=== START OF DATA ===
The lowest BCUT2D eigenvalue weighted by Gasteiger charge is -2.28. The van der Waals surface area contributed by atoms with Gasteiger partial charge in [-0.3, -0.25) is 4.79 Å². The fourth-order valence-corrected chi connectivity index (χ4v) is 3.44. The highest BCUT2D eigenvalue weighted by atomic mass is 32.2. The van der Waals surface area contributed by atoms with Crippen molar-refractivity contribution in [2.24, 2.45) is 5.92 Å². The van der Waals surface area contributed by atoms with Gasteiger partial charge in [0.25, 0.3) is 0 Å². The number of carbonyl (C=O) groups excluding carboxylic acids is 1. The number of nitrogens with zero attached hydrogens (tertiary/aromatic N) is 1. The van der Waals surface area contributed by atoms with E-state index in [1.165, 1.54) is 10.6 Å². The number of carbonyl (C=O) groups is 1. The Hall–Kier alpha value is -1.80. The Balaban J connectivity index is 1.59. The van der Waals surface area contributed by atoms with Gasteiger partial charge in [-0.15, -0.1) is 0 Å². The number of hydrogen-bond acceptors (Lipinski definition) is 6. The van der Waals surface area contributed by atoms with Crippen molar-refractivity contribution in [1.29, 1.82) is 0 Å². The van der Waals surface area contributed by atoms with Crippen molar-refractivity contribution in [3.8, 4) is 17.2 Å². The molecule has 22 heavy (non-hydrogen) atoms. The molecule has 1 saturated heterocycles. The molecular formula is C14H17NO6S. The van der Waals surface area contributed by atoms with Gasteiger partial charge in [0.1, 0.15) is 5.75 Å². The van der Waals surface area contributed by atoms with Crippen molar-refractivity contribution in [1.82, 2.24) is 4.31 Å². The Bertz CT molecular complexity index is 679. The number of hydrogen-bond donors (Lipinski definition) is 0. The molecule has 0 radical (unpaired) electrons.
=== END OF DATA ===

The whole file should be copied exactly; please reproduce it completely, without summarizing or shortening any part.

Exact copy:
The lowest BCUT2D eigenvalue weighted by Gasteiger charge is -2.28. The van der Waals surface area contributed by atoms with Gasteiger partial charge in [-0.3, -0.25) is 4.79 Å². The fourth-order valence-corrected chi connectivity index (χ4v) is 3.44. The highest BCUT2D eigenvalue weighted by atomic mass is 32.2. The van der Waals surface area contributed by atoms with Crippen molar-refractivity contribution in [2.24, 2.45) is 5.92 Å². The van der Waals surface area contributed by atoms with Gasteiger partial charge in [0.25, 0.3) is 0 Å². The number of carbonyl (C=O) groups excluding carboxylic acids is 1. The number of nitrogens with zero attached hydrogens (tertiary/aromatic N) is 1. The van der Waals surface area contributed by atoms with E-state index in [1.165, 1.54) is 10.6 Å². The number of carbonyl (C=O) groups is 1. The Hall–Kier alpha value is -1.80. The Balaban J connectivity index is 1.59. The van der Waals surface area contributed by atoms with Gasteiger partial charge in [-0.15, -0.1) is 0 Å². The number of hydrogen-bond acceptors (Lipinski definition) is 6. The van der Waals surface area contributed by atoms with Crippen molar-refractivity contribution in [1.29, 1.82) is 0 Å². The van der Waals surface area contributed by atoms with Crippen molar-refractivity contribution in [3.8, 4) is 17.2 Å². The molecule has 22 heavy (non-hydrogen) atoms. The molecule has 1 saturated heterocycles. The molecular formula is C14H17NO6S. The van der Waals surface area contributed by atoms with Gasteiger partial charge in [0.1, 0.15) is 5.75 Å². The van der Waals surface area contributed by atoms with Crippen molar-refractivity contribution in [1.82, 2.24) is 4.31 Å². The Bertz CT molecular complexity index is 679. The number of hydrogen-bond donors (Lipinski definition) is 0. The molecule has 0 radical (unpaired) electrons.